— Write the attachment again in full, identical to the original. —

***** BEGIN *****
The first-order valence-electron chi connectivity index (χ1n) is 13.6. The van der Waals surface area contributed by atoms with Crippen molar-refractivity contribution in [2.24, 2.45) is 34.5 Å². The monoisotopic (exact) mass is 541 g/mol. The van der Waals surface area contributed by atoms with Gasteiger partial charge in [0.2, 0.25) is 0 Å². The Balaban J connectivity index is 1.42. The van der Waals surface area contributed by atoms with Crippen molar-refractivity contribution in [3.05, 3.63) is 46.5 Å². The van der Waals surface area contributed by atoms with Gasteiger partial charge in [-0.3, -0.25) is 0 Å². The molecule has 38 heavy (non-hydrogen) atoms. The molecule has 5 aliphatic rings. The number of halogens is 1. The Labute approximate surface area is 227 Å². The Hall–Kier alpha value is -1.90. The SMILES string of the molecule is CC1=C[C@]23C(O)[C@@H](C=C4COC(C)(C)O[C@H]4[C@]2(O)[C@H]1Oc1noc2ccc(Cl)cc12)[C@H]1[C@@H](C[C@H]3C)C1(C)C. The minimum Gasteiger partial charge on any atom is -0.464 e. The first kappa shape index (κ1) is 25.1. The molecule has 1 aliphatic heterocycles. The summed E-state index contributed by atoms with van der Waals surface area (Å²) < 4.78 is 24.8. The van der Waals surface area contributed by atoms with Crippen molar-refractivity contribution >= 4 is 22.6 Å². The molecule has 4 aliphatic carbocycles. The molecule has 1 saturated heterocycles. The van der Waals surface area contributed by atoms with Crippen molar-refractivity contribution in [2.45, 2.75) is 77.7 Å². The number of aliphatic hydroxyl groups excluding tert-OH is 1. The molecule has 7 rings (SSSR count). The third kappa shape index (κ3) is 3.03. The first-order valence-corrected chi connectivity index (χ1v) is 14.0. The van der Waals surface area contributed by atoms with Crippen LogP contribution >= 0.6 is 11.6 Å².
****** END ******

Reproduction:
The first-order valence-electron chi connectivity index (χ1n) is 13.6. The van der Waals surface area contributed by atoms with Crippen molar-refractivity contribution in [2.24, 2.45) is 34.5 Å². The monoisotopic (exact) mass is 541 g/mol. The van der Waals surface area contributed by atoms with Gasteiger partial charge in [0.2, 0.25) is 0 Å². The Balaban J connectivity index is 1.42. The van der Waals surface area contributed by atoms with Crippen molar-refractivity contribution in [3.05, 3.63) is 46.5 Å². The van der Waals surface area contributed by atoms with Gasteiger partial charge in [-0.3, -0.25) is 0 Å². The molecule has 38 heavy (non-hydrogen) atoms. The molecule has 5 aliphatic rings. The number of halogens is 1. The Labute approximate surface area is 227 Å². The Hall–Kier alpha value is -1.90. The SMILES string of the molecule is CC1=C[C@]23C(O)[C@@H](C=C4COC(C)(C)O[C@H]4[C@]2(O)[C@H]1Oc1noc2ccc(Cl)cc12)[C@H]1[C@@H](C[C@H]3C)C1(C)C. The minimum Gasteiger partial charge on any atom is -0.464 e. The first kappa shape index (κ1) is 25.1. The molecule has 1 aliphatic heterocycles. The summed E-state index contributed by atoms with van der Waals surface area (Å²) < 4.78 is 24.8. The van der Waals surface area contributed by atoms with Crippen molar-refractivity contribution >= 4 is 22.6 Å². The molecule has 4 aliphatic carbocycles. The molecule has 1 saturated heterocycles. The van der Waals surface area contributed by atoms with Crippen molar-refractivity contribution in [2.45, 2.75) is 77.7 Å². The number of aliphatic hydroxyl groups excluding tert-OH is 1. The molecule has 7 rings (SSSR count). The third kappa shape index (κ3) is 3.03. The first-order valence-corrected chi connectivity index (χ1v) is 14.0. The van der Waals surface area contributed by atoms with Crippen LogP contribution >= 0.6 is 11.6 Å².